ANNAPOLIS, Maryland — Maryland has successfully completed 17 of 21 milestones to revamp the state's troubled health care marketplace with technology from Connecticut, according to a letter written to Gov. Martin O'Malley.
Marilyn Tavenner, the administrator of the Centers for Medicare and Medicaid Services, wrote in the letter this week that Maryland plans to complete the last several milestones to make the transition in the coming weeks. The state is working to make the new state-based health exchange marketplace ready for the 2015 open enrollment period, and Tavenner wrote that CMS has reviewed the cost and feasibility analyses conducted by Maryland.
"We understand that utilizing Connecticut's proven technology provides Maryland a fully functional system that requires only making those changes necessary to align with Maryland's policies and branding," Tavenner wrote. "This approach is expected to result in fewer burdens on state and federal resources."
Tavenner also wrote that CMS understands that additional Affordable Care Act grant funds will not be required for the state-based market place.
Maryland has a $43 million contract with Deloitte Consulting to revamp Maryland's health exchange website with the Connecticut technology. Dr. Joshua Sharfstein, Maryland's health secretary, said while there are additional costs in the short term with making the transition, annual costs will end up being less than the state had originally planned because the new system costs less to maintain.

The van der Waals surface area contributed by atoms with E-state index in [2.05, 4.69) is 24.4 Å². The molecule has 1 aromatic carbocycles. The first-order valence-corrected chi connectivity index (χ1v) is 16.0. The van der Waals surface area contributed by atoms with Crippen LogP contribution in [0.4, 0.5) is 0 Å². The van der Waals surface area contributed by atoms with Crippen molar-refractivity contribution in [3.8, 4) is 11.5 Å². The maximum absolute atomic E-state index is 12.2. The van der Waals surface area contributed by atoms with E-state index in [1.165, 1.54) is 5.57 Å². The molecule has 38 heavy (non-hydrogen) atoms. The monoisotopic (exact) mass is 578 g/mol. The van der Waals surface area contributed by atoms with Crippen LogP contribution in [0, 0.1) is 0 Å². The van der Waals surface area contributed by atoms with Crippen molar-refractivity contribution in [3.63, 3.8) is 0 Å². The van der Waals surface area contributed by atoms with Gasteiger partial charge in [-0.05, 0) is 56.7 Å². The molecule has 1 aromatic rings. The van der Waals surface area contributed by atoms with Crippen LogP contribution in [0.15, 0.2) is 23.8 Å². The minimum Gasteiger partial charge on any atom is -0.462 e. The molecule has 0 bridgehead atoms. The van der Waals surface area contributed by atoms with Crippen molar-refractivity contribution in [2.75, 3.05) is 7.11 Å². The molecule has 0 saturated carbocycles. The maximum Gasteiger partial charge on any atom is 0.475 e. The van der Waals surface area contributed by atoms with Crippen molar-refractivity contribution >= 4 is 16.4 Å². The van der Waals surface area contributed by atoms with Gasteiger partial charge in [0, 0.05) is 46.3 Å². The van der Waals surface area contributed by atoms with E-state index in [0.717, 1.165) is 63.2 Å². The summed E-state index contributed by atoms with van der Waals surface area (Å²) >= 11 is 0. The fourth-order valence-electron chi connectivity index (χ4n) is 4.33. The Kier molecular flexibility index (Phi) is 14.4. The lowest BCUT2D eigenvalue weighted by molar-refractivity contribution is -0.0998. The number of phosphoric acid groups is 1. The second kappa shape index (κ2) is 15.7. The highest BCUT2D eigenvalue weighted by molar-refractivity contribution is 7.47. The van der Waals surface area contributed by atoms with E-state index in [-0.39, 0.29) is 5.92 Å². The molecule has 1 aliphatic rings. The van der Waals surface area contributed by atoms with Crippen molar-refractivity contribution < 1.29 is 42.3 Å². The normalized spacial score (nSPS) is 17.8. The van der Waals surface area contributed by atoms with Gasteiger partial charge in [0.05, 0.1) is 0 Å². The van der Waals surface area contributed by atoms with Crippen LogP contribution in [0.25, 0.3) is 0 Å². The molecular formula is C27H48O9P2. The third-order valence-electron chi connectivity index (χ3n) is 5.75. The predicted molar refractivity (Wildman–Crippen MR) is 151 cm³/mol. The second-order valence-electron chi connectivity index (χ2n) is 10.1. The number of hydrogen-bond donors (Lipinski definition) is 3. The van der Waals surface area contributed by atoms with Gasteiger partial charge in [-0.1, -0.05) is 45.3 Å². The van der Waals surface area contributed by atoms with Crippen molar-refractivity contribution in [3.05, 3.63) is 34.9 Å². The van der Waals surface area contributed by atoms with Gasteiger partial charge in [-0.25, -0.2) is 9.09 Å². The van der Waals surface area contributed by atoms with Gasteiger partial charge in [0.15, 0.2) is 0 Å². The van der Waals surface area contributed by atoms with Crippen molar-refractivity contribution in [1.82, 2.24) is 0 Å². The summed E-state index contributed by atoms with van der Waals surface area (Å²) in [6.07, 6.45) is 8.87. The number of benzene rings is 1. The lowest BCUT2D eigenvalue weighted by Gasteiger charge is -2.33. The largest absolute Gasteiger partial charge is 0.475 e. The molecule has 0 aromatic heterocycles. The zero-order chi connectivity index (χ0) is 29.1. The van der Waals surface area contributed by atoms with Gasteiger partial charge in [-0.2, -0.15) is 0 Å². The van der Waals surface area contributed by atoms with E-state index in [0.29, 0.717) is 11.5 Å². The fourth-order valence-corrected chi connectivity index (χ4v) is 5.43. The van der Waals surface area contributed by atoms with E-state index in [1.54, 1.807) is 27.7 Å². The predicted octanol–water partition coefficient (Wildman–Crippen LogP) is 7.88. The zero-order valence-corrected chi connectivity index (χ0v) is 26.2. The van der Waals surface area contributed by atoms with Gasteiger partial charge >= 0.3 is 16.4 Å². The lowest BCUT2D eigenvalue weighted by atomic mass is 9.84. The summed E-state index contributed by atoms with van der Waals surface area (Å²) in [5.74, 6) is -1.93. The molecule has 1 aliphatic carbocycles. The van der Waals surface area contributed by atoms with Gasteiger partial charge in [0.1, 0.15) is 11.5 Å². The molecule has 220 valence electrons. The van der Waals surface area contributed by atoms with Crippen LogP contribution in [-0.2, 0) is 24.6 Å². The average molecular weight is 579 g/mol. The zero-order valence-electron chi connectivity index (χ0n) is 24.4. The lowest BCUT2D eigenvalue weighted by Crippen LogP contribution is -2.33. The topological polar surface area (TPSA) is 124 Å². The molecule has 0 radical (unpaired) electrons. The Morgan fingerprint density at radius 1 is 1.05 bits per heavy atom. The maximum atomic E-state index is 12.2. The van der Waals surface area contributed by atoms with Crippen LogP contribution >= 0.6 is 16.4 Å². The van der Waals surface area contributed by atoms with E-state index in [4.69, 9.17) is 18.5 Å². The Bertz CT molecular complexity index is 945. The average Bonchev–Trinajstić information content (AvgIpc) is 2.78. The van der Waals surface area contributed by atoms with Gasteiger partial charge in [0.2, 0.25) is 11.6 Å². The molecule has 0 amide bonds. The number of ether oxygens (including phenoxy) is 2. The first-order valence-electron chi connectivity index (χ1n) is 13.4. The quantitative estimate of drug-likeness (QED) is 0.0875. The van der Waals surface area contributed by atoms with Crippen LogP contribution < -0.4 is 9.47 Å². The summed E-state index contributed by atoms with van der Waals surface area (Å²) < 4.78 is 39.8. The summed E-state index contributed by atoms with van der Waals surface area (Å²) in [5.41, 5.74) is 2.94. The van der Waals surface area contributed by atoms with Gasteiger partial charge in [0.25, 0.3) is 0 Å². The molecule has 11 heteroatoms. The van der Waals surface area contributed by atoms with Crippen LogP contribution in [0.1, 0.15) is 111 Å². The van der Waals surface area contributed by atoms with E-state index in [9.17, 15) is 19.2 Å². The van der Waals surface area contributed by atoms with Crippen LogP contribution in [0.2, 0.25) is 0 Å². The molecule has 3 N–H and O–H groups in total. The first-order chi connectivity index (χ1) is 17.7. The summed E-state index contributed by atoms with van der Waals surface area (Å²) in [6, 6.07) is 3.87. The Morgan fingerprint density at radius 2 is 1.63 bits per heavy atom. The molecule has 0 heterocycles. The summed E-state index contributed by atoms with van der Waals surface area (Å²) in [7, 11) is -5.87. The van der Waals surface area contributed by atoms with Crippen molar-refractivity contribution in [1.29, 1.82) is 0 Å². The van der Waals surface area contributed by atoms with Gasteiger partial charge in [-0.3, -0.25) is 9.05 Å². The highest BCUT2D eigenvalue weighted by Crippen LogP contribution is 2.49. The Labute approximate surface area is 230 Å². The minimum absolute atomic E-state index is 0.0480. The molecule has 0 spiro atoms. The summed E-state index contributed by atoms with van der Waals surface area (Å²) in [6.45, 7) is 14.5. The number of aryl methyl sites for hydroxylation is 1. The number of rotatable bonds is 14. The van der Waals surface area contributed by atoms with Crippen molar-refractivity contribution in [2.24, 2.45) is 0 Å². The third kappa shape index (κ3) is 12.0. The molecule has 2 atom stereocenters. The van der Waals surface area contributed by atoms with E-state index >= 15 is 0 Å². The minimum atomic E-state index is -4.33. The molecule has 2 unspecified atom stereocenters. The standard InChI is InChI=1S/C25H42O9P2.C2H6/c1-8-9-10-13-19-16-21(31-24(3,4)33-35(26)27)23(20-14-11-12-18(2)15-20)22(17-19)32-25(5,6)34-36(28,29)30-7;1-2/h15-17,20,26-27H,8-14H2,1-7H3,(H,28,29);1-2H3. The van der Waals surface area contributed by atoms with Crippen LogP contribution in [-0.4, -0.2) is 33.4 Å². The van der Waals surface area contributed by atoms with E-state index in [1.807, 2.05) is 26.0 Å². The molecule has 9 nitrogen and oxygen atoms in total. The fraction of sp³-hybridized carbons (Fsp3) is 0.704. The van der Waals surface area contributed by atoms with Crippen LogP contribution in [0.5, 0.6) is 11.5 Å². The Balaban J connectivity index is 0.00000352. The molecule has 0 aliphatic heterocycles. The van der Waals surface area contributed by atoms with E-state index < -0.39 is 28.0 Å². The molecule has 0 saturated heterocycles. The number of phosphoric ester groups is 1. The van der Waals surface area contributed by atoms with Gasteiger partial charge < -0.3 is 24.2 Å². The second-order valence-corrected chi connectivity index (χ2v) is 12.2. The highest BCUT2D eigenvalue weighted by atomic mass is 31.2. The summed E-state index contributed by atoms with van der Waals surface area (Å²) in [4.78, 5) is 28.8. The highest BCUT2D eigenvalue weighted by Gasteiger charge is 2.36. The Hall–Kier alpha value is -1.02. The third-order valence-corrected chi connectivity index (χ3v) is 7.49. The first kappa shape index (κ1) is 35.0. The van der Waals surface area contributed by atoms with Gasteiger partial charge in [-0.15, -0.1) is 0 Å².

Sharfstein also said the cost of transitioning to the Connecticut technology turned out to be a less expensive alternative to moving to the federal system. Maryland would have needed to address the many Medicaid enrollees it has signed up under the health care overhaul. The Connecticut health exchange technology was chosen largely because it was effective and preserves Medicaid enrollments.
Maryland officials have been working to fix the state's health exchange website after it crashed almost immediately after opening on Oct. 1. Maryland enrolled about 75,000 people in private health plans, about half as many as the state initially aimed to sign up in private plans. However, the state ended up enrolling more than 300,000 people through Medicaid.